International Day for the Eradication of Poverty

On Sunday October 17, the United Nations observed the 24th annual International Day for the Eradication of Poverty. This day is as an essential reminder that, in times of economic downturn, it is especially important to reflect on how we can help people who are less fortunate than us.

During this year alone, the percentage of Americans living in poverty hit a 15-year high: one in seven, or 44 million. This astounding number of Americans living in poverty has given scholars and politicians new material for an old argument. In today’s New York Times, Patricia Cohen writes about the contentious term, “The Culture of Poverty”.

Cohen writes that unlike the sociologists of the 1960’s, social scientists today have “rejected the notion of a monolithic and unchanging culture of poverty”. Instead of attributing destructive attitudes and behavior to an inherent “bad” moral character, sociologists are finally recognizing the impact of sustained racism and isolation. This shift in thought is important beyond academia. Much of the research on the “culture of poverty” intersects policy debates and can ultimately influence social welfare laws.

While lawmakers and academia continue to focus on large scale solutions for combating sustained racism and isolationism, individuals and groups like WPIG can support the fight to eradicate poverty in small but powerful ways. The U.N. has suggested that groups, as well as individuals, focus on supporting organizations and ideas that lead to sustainable models for economic stability through job creation.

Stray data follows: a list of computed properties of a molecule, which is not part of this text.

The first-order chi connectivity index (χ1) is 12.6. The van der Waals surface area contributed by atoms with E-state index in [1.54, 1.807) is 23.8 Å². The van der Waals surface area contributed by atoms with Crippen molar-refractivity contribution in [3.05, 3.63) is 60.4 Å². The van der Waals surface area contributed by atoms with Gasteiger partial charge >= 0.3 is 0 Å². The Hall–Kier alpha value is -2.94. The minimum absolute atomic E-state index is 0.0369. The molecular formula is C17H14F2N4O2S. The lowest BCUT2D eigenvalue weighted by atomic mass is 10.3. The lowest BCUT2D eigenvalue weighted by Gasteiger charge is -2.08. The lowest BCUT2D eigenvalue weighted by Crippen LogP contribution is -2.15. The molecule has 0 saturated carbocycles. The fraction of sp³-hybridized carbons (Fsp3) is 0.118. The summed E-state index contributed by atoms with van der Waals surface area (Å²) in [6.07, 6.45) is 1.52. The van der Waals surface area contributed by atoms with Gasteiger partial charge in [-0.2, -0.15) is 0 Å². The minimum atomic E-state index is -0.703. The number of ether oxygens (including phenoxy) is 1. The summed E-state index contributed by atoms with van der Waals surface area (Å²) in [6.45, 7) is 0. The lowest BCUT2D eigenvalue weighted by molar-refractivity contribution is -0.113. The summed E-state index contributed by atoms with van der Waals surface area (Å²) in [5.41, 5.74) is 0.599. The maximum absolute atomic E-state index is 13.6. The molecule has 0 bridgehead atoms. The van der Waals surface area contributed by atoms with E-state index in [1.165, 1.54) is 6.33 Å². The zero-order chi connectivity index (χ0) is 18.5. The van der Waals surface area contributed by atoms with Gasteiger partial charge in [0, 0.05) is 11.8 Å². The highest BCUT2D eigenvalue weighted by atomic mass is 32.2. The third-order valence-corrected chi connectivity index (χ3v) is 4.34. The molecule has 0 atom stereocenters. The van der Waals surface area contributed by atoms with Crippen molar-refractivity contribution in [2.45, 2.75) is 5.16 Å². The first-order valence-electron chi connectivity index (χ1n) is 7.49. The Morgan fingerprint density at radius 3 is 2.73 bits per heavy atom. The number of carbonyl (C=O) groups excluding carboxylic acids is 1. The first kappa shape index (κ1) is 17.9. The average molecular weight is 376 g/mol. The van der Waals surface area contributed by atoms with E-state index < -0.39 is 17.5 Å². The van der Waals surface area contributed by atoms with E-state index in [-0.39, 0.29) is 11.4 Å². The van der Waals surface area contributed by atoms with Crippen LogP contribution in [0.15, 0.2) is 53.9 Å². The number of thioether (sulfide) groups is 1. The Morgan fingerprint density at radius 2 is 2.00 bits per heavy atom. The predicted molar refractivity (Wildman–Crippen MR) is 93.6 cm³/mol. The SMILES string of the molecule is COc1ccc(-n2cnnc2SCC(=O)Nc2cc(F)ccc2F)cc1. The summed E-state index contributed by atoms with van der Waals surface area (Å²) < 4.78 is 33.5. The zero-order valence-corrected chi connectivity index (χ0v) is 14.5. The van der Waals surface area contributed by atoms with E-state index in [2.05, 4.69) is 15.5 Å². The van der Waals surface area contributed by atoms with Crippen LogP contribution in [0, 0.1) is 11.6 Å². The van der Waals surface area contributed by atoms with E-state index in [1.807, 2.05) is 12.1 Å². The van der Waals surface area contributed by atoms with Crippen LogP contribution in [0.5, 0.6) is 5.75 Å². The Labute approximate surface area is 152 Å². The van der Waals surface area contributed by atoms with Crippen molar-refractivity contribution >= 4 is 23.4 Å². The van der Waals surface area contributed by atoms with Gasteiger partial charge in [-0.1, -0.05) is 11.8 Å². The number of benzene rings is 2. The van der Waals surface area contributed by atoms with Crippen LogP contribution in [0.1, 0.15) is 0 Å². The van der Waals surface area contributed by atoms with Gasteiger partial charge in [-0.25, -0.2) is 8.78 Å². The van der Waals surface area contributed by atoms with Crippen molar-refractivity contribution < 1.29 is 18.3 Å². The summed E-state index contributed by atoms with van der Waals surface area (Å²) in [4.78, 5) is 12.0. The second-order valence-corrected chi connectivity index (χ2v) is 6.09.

http://www.idealist.org/ blogged that a great place to start helping people living in poverty is through organizations that facilitate microlending. Over the last few years, WPIG members have supported microcredit organizations like www.kiva.org. Microcredit programs provide small loans to individuals living in poverty. This innovative method of empowering people, effectively breaks the cycle of poverty. Check out www.kiva.org today.

“The campaign to make poverty history-a central moral challenge of our age-cannot remain a task for the few, it must become a calling for the many. On this International Day for the Eradication of Poverty, I urge everyone to join this struggle. Together, we can make real and sufficient progress towards the end of poverty.” -Kofi Annan

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